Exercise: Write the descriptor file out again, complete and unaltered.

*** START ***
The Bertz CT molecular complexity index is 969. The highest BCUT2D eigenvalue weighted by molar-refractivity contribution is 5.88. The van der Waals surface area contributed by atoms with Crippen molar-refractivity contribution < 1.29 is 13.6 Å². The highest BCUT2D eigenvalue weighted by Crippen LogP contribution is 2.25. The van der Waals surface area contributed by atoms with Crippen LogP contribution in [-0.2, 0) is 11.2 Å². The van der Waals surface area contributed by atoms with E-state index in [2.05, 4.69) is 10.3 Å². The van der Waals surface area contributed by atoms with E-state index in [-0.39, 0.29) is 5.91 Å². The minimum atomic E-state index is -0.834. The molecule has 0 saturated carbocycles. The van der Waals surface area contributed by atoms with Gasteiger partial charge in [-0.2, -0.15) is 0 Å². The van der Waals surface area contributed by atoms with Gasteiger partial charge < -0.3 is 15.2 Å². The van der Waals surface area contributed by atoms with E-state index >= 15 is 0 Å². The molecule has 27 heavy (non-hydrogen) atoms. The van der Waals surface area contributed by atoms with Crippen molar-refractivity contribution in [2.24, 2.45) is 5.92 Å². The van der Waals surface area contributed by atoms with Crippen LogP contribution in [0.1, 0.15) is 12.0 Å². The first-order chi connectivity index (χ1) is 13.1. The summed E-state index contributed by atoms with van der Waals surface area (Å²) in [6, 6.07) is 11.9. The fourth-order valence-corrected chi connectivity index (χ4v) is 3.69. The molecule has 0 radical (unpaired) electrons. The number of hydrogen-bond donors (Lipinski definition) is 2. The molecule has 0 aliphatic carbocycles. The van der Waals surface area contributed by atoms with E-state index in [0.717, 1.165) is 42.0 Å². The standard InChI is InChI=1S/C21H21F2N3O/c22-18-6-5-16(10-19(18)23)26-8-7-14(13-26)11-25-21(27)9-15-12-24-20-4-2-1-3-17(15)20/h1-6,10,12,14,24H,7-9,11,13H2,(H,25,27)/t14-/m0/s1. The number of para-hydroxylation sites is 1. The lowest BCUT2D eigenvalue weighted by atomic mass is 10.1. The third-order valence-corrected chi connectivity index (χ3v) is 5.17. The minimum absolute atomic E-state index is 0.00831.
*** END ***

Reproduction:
The Bertz CT molecular complexity index is 969. The highest BCUT2D eigenvalue weighted by molar-refractivity contribution is 5.88. The van der Waals surface area contributed by atoms with Crippen molar-refractivity contribution < 1.29 is 13.6 Å². The highest BCUT2D eigenvalue weighted by Crippen LogP contribution is 2.25. The van der Waals surface area contributed by atoms with Crippen LogP contribution in [-0.2, 0) is 11.2 Å². The van der Waals surface area contributed by atoms with E-state index in [2.05, 4.69) is 10.3 Å². The van der Waals surface area contributed by atoms with E-state index in [-0.39, 0.29) is 5.91 Å². The minimum atomic E-state index is -0.834. The molecule has 0 saturated carbocycles. The van der Waals surface area contributed by atoms with Gasteiger partial charge in [-0.2, -0.15) is 0 Å². The van der Waals surface area contributed by atoms with Gasteiger partial charge < -0.3 is 15.2 Å². The van der Waals surface area contributed by atoms with E-state index >= 15 is 0 Å². The molecule has 27 heavy (non-hydrogen) atoms. The van der Waals surface area contributed by atoms with Crippen molar-refractivity contribution in [2.24, 2.45) is 5.92 Å². The van der Waals surface area contributed by atoms with Crippen LogP contribution in [0.1, 0.15) is 12.0 Å². The first-order chi connectivity index (χ1) is 13.1. The summed E-state index contributed by atoms with van der Waals surface area (Å²) in [6, 6.07) is 11.9. The fourth-order valence-corrected chi connectivity index (χ4v) is 3.69. The molecule has 0 radical (unpaired) electrons. The number of hydrogen-bond donors (Lipinski definition) is 2. The molecule has 0 aliphatic carbocycles. The van der Waals surface area contributed by atoms with E-state index in [0.717, 1.165) is 42.0 Å². The standard InChI is InChI=1S/C21H21F2N3O/c22-18-6-5-16(10-19(18)23)26-8-7-14(13-26)11-25-21(27)9-15-12-24-20-4-2-1-3-17(15)20/h1-6,10,12,14,24H,7-9,11,13H2,(H,25,27)/t14-/m0/s1. The number of para-hydroxylation sites is 1. The lowest BCUT2D eigenvalue weighted by atomic mass is 10.1. The third-order valence-corrected chi connectivity index (χ3v) is 5.17. The minimum absolute atomic E-state index is 0.00831.